• I would like to talk about how it is possible to claim first-rights (creative ownership) to an NFT.

    Since the most common response to the issues with NFTs that I have brought up is "but you can verify which NFT is authentic through the blockchain", I will disprove this miss-conception next.

    The way that NFT authenticity is currently verified is through three methods. First method is whether the "creator" has a blue "verified" badge on their profile. This is, in my opinion, an unreliable method. Identity theft is very sophisticated these days, criminals are capable of creating companies, opening bank accounts, getting credit cards, and doing a whole lot of other nasty things with stolen identities. They can bypass just about any security measure put in place. We have to realize that no company in the NFT sector can and will be able to manually validate identities, most of these procedures are automated and implemented through third-party software. Behind the scenes there are "tiers" which trigger higher levels of scrutiny and warrants further review and verification. Understanding these principles, a malicious actor can in fact join one such platform and operate "under the radar" by using a larger set of identities and selling at lower price points, or they could get fully verified by selling an expensive item to a know associate of theirs. This isn't a hypothetical scenario, it's just a matter of time before we hear about this on the news.

    The biggest difficulty and issue for NFT marketplaces, in verifying an artist, will be in being able to confirm that the artist is in fact the original creator of the artwork. Their only resource and tool is the internet, Google searches, image databases, etc. This will not be enough. One could easily join the platform with a privately acquired digital art piece, verify their identity, the "authenticity" of their original creation, and only after, start selling stolen work under their name. One could sell hundreds of NFTs before getting flagged and removed from the system. We are already seeing this turning into a big problem, there are thousands of stolen renditions being sold at this very moment.

    The second method of verifying authenticity is the reputation of the marketplace that mints the NFT. This is the most unreliable method of the three since you can never truly trust a company/entity/brand. Time and time again has proven and shown that every successful company has: participated in illegal activity, cut corners, and intentionally made decisions that were not in favor of their clients, all with a goal of making more money. Read the news and study corporate history if you doubt me on this. Additionally, a malicious actor could use one of the more reputable marketplaces to mint their NFT and then transfer it to another platform where they are verified. Thus bypassing the two layers of security by splitting them into two separate actions. Making it significantly easier to inject stolen NFTs into the market.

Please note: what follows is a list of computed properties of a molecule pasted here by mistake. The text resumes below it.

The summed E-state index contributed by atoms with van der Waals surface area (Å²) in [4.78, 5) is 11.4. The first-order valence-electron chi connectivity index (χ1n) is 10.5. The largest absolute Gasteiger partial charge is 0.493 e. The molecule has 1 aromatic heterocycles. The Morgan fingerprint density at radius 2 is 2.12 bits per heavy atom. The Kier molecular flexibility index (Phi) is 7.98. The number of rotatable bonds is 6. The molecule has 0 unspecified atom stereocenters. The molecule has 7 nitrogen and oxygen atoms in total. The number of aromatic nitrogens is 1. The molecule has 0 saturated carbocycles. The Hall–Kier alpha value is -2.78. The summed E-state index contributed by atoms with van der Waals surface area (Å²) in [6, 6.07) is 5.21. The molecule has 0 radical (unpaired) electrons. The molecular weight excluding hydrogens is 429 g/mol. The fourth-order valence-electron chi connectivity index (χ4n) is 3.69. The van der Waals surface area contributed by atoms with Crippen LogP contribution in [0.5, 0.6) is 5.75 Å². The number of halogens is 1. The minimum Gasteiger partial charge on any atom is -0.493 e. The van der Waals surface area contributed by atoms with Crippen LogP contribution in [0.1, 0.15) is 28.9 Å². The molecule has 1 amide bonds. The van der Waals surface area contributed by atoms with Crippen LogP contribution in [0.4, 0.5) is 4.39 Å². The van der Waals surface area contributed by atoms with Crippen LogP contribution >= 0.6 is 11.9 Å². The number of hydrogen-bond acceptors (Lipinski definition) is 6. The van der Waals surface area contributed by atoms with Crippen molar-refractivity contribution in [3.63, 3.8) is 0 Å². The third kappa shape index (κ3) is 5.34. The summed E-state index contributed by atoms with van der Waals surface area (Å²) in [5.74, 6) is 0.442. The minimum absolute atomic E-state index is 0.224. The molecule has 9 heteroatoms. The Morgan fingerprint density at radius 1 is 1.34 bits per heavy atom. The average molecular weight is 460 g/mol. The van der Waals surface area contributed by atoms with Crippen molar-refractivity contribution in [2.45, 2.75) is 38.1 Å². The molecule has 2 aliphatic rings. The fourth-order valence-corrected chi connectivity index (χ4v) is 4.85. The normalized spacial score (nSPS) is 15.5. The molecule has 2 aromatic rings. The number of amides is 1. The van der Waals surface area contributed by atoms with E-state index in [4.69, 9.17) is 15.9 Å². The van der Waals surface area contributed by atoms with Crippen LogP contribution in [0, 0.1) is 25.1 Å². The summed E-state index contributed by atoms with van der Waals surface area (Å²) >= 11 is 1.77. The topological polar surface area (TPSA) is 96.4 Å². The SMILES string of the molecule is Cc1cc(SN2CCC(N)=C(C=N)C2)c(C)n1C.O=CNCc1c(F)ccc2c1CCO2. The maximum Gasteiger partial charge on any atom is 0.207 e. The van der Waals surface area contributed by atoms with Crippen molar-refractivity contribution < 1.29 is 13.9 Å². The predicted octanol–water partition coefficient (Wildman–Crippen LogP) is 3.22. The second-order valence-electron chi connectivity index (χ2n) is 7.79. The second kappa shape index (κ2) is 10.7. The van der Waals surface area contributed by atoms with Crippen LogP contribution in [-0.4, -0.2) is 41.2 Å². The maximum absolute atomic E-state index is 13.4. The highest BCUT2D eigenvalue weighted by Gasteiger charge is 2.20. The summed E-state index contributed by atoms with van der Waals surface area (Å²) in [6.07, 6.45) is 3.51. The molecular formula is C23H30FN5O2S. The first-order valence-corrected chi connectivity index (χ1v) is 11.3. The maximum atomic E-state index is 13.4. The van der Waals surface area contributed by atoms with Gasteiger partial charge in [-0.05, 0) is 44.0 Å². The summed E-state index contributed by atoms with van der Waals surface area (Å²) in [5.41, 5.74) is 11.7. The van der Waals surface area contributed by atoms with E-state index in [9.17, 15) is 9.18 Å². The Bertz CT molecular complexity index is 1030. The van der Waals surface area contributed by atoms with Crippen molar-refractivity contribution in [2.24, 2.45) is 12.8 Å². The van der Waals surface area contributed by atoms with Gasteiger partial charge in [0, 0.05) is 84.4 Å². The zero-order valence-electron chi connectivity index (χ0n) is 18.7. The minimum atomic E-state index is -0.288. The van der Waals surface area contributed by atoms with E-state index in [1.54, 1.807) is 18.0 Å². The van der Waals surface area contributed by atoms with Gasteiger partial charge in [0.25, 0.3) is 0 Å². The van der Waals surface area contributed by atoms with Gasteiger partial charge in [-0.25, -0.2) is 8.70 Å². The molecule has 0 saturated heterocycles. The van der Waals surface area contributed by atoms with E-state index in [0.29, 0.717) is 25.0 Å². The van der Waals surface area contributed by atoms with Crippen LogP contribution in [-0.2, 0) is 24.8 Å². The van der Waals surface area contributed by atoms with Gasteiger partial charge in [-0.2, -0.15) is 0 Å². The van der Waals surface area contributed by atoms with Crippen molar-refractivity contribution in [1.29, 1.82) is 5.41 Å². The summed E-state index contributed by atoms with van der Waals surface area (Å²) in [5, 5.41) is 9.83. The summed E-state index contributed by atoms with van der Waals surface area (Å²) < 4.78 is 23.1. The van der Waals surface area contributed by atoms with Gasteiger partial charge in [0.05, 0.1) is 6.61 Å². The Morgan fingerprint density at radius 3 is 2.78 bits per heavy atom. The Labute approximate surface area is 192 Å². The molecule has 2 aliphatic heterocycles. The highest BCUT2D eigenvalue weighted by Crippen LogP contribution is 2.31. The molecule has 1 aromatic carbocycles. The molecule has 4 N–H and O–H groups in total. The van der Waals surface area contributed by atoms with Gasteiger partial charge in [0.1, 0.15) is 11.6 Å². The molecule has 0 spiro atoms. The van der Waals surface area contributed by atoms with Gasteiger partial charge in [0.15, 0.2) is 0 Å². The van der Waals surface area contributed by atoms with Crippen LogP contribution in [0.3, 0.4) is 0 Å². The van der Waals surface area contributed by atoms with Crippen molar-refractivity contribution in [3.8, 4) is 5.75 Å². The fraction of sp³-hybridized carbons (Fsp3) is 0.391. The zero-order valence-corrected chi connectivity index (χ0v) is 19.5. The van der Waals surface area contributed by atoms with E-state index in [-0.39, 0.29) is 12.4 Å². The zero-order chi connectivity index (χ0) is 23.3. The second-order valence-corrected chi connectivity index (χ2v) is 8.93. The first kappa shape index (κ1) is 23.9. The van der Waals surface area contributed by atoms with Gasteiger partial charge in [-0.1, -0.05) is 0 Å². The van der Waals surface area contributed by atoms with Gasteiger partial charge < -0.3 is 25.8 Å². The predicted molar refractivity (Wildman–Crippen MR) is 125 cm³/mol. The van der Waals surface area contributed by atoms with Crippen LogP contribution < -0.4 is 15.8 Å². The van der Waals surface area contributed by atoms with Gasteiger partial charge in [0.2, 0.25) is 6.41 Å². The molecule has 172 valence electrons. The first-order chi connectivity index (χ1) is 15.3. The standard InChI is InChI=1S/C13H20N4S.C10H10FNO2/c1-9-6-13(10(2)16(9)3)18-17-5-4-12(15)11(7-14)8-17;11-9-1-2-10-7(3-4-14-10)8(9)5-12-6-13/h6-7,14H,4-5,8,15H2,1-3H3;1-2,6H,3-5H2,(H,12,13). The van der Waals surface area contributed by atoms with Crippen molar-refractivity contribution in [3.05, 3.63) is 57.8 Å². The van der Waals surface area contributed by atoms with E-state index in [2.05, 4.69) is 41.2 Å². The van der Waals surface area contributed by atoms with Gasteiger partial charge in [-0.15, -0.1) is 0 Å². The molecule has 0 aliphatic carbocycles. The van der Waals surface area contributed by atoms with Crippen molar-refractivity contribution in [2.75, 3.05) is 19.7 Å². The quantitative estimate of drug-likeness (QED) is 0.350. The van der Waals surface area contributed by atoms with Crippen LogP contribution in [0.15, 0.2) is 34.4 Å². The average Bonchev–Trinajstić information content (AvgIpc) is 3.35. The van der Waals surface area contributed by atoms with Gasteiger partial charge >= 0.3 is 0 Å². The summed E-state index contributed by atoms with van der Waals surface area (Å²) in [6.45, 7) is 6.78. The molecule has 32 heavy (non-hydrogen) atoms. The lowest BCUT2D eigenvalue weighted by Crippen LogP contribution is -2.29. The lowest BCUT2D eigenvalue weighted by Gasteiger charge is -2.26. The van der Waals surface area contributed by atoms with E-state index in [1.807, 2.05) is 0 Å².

Third and most important method of verifying the authenticity and validity of an NFT is through the blockchain, the one and only source of truth. Data that is put on the blockchain is immutable and stays there forever. This is the verification method that is constantly being mentioned. NFT marketers have repeated this fact over and over again so many times that it is permanently embedded in everybody's heads. Let us break this down piece by piece so that we can understand how to leverage this immutable source of truth in our favor and hijack a legitimate token. The current NFT being used in the market is on the Ethereum blockchain, each NFT has to be compliant with the ERC721 specification. To summarize, what is required of an NFT contract to be compliant and create NFT tokens, is to provide functions that allow one to: make a transfer, get/set approval, get balance, identify owner and not much else. The one thing that makes the NFT so "unique" from other ERC tokens is the ability to store metadata. This metadata is stored on the blockchain in the form of an external URL pointing to a JSON file with the actual metadata. That's it, an NFT is just a URL pointing to a JSON file.

    The way an NFT gets authenticated on the blockchain against a "fake" is quite simple, you compare it with the NFT in question and see which came first. The one that was minted first is the original leaving the other to be the imposter.

    A truly dedicated malicious actor could accomplish a scam on a massive scale by pre-minting a bunch of blank NFTs, getting verified on a reputable marketplace, selling legitimate digital art to known associates, pass all the verification flags. And then once all is complete, transfer in a set of stolen NFTs to sell through a verified and fully approved account.

    Sounds incredibly simple and almost stupid right? This is the technology running the entire NFT market. We are not even talking about Intellectual Property rights not being associated with NFTs, I will link to some great articles on that topic below.1

    - Monsieur Personne